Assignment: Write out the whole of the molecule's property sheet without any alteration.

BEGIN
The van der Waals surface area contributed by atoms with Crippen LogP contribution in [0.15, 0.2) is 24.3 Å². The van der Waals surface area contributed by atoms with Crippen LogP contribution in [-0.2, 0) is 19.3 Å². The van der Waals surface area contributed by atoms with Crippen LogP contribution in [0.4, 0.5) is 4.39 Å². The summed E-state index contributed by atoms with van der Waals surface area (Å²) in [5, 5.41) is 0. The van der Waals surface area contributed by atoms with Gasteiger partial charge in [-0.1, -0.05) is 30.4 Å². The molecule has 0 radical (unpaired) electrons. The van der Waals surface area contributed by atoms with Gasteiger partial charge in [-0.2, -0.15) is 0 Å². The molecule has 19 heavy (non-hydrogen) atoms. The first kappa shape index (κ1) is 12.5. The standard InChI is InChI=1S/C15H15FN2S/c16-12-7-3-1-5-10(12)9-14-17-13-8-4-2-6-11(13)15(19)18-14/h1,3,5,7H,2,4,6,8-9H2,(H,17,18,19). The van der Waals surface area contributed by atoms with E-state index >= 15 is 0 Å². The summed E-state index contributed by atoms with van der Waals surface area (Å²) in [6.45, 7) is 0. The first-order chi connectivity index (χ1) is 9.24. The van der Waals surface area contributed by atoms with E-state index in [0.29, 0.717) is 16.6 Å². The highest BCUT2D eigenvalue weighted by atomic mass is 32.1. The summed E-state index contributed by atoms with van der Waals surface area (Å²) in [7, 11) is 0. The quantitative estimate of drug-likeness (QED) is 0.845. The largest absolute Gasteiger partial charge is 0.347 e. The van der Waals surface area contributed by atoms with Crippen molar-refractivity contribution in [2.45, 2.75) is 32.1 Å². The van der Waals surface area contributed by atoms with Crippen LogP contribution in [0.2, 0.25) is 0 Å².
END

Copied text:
The van der Waals surface area contributed by atoms with Crippen LogP contribution in [0.15, 0.2) is 24.3 Å². The van der Waals surface area contributed by atoms with Crippen LogP contribution in [-0.2, 0) is 19.3 Å². The van der Waals surface area contributed by atoms with Crippen LogP contribution in [0.4, 0.5) is 4.39 Å². The summed E-state index contributed by atoms with van der Waals surface area (Å²) in [5, 5.41) is 0. The van der Waals surface area contributed by atoms with Gasteiger partial charge in [-0.1, -0.05) is 30.4 Å². The molecule has 0 radical (unpaired) electrons. The van der Waals surface area contributed by atoms with Gasteiger partial charge in [-0.2, -0.15) is 0 Å². The molecule has 19 heavy (non-hydrogen) atoms. The first kappa shape index (κ1) is 12.5. The standard InChI is InChI=1S/C15H15FN2S/c16-12-7-3-1-5-10(12)9-14-17-13-8-4-2-6-11(13)15(19)18-14/h1,3,5,7H,2,4,6,8-9H2,(H,17,18,19). The van der Waals surface area contributed by atoms with E-state index >= 15 is 0 Å². The summed E-state index contributed by atoms with van der Waals surface area (Å²) in [6.45, 7) is 0. The first-order chi connectivity index (χ1) is 9.24. The van der Waals surface area contributed by atoms with E-state index in [0.29, 0.717) is 16.6 Å². The highest BCUT2D eigenvalue weighted by atomic mass is 32.1. The summed E-state index contributed by atoms with van der Waals surface area (Å²) in [7, 11) is 0. The quantitative estimate of drug-likeness (QED) is 0.845. The largest absolute Gasteiger partial charge is 0.347 e. The van der Waals surface area contributed by atoms with Crippen molar-refractivity contribution in [2.45, 2.75) is 32.1 Å². The van der Waals surface area contributed by atoms with Crippen LogP contribution in [0.2, 0.25) is 0 Å².